Disruption of Post-secondary Education
This concerns us all, however, four-year colleges and universities are ripe for disruption since their model does not work so well anymore. Tuition, room, and board have skyrocketed since 1980, and the value of degrees has remained flat. People are recognizing that college is not the Return on Investment (ROI) that they need.
As enrollments go down, and colleges potentially go out of business, it is devastating for the local communities. These institutions are the lifeblood of these towns, and they drive the business to our restaurants and hotels. The closure of these schools also creates a gap in the development of future hospitality leaders, since many of these programs are housed in the smaller colleges most at risk of closing.
5 Lessons Learned: Adapting so we can Better Plan for the Future
1. Stop Repeating Repetitive Reiterations
Say that three times fast! What does this mean? While we don’t know exactly what jobs will be permanently lost in our industry, we have a very good idea; anything that has a lot of repetitive tasks. Whether we like it or not, those are the jobs that are going away and not coming back.
If you look at job growth since the 2008 great recession, all of it is in non-repetitive tasks. This is highly disruptive news for our industry, where about one-third of jobs are routine. We need to look at what jobs in our world are repetitive and can be replaced by automation technology, because those are the jobs that will be going away. Replacing cashiers with kiosks is one example.
When we think about training, when we think about preparing, we need to focus on the non-repetitive jobs that add value. Use cross-training, work-based learning, and other approaches to help transition incumbent workers into new roles.
88% of all job losses over the last 30 years have been in “routine” jobs. – University of Rochester, 2019
2. Develop High-Touch Skills
The irony is this – as the world becomes more high-tech, it’s the high-touch soft skills that will make people more valuable, no matter what the industry. This is really important for our employees today and in the future.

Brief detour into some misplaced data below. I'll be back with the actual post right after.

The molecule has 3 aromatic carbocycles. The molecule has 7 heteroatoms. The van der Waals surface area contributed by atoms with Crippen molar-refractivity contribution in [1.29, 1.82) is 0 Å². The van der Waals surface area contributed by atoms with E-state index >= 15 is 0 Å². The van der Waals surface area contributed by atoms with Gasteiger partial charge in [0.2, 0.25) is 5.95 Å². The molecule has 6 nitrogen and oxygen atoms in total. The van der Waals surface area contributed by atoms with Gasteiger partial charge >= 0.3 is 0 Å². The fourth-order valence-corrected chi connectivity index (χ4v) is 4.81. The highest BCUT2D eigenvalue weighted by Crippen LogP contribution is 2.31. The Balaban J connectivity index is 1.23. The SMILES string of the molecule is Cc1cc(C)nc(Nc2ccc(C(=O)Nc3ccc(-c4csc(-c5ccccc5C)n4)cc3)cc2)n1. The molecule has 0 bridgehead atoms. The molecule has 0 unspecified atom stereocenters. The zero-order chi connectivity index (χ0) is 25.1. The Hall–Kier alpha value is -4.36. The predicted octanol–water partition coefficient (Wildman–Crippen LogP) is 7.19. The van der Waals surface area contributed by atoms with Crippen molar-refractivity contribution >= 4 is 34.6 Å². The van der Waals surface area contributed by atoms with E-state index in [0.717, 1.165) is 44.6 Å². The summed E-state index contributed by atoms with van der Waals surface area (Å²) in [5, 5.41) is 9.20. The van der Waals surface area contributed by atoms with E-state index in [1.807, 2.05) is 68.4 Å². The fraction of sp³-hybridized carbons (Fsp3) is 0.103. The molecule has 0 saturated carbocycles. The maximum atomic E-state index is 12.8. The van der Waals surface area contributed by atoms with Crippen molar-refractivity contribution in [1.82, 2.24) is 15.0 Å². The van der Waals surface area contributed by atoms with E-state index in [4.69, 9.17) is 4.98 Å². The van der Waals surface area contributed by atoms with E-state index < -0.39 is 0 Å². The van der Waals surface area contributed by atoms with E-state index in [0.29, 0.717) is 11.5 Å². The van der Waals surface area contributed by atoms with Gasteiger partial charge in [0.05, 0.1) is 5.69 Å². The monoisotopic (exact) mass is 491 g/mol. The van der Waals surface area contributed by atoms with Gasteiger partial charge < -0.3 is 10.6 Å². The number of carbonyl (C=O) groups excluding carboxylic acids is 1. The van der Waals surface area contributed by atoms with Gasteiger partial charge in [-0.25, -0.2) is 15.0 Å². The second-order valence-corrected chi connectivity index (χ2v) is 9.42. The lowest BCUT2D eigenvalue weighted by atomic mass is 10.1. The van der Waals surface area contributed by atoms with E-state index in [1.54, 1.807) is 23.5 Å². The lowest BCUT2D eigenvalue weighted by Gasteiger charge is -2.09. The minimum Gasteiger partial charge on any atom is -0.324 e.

An Apple retail store is a great example of this. Their stores are not filled with technology, they are filled with personable sales staff. People connect, and people make the sale. Compare that to giant warehouses like Best Buy, that will be going away because people can go online and get everything that they need without the non-existent sales staff.
The high-touch skills that futurists say will be most important are critical thinking and problem solving. These are essential in our industry, but hard to hire for. Other essential skills we have already made great strides in developing in our industry are communication, teamwork, and diversity. We need to find better ways to quantify these skills and the ROI of training. Developing these skills in our staff will be our (and our employees’) competitive point of difference.
3. Evolve Apprenticeships
You are going to be hearing more about apprenticeships in the coming months and years. The jobs that will be going away are front-line jobs. Yet, we will still need supervisors and managers. So, where do they get that front-line experience? The earn and learn approach of apprenticeships, maybe even linked with a community college or university for college credit, is a real boots-on-the-ground approach to developing the diverse workforce that we need and helping them be successful as well.
Though we have seen growth in apprenticeships across the country, the challenge is that almost all of them are in construction or manufacturing, 93% of apprentices are men, and less than 30% are people of color. Even so, there are some great things that are happening with apprenticeships–and hospitality can be a leader in this work.